Tuesday’s Temptation: I’m right! I’m right!

I have to say that one of the most compelling battles that I fight on my days off is over-sharing. Not over-sharing about myself but over-sharing items I see in the news. I don't typically cull my news reading from outwardly biased news sources. I try to read honestly. I also try to limit my reading of opinion pieces and focus on factual pieces. But I want to blast the news I read as unilateral truth!

Which is where the problem rises. Especially this last week. The week of the SuperBowl. I actually watched the SuperBowl. More as an anti-Patriot fan than a pro-Eagle fan. As a Denver Bronco transplant in Seattle Seahawk territory, rooting for the Patriots would be akin to torture. So I was mildly interested in seeing the Eagles rise up to defeat the Patriots.

Now, the truth of the matter is that I have not watched football all year long. All. Year. Long. The reason is two-fold.

First, I think the way our political leaders are treating players that follow Colin Kaepernick's example of kneeling during the national anthem is antithetical to American values. Values that uphold peaceful protest. Values that support an educated discourse. Values that say we stand (or kneel) for what we believe in. Values that say everyone is equal.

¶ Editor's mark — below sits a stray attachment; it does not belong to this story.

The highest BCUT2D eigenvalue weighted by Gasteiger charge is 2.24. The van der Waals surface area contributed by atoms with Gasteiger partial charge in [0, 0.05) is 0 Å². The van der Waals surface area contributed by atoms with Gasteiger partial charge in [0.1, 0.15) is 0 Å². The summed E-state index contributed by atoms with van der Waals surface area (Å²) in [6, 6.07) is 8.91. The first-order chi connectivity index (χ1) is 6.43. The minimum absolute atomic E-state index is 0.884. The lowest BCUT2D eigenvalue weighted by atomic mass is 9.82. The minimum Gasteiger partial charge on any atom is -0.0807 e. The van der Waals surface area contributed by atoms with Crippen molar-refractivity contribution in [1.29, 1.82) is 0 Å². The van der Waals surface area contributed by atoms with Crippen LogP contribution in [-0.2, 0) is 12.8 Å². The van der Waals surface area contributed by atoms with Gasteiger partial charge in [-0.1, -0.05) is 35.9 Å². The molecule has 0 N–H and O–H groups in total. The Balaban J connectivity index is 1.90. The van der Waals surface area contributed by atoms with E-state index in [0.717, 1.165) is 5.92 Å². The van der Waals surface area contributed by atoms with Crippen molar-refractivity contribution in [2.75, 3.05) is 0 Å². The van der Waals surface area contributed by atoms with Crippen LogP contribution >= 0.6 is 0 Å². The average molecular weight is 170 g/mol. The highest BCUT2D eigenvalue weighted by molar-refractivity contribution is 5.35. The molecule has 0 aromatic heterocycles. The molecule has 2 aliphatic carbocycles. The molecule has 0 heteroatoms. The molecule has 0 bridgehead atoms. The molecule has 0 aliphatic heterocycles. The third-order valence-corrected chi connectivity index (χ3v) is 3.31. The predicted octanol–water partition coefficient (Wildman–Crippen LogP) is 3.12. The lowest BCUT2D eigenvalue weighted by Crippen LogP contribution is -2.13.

Well. It is clear that if you are a person of color, the only American values you are allowed is the value of capitalism.

Lest we forget, I want to remind us of the third stanza in the Star Spangled Banner:

And where is that band who so vauntingly swore,
That the havoc of war and the battle’s confusion
A home and a Country should leave us no more?
Their blood has wash’d out their foul footstep’s pollution.
No refuge could save the hireling and slave
From the terror of flight or the gloom of the grave,
And the star-spangled banner in triumph doth wave
O’er the land of the free and the home of the brave.

Yes. Slavery is embedded in the Star Spangled Banner. Perhaps the more appropriate question is, "Why would a descendant of slavery stand during this song?" Of course, Kaepernick and others kneeled to express sentiments regarding more than this song but it is all inter-related. They have been protesting issues of inequity and systemic racism against people of color.

The President and Vice President have attacked the kneelers as unAmerican.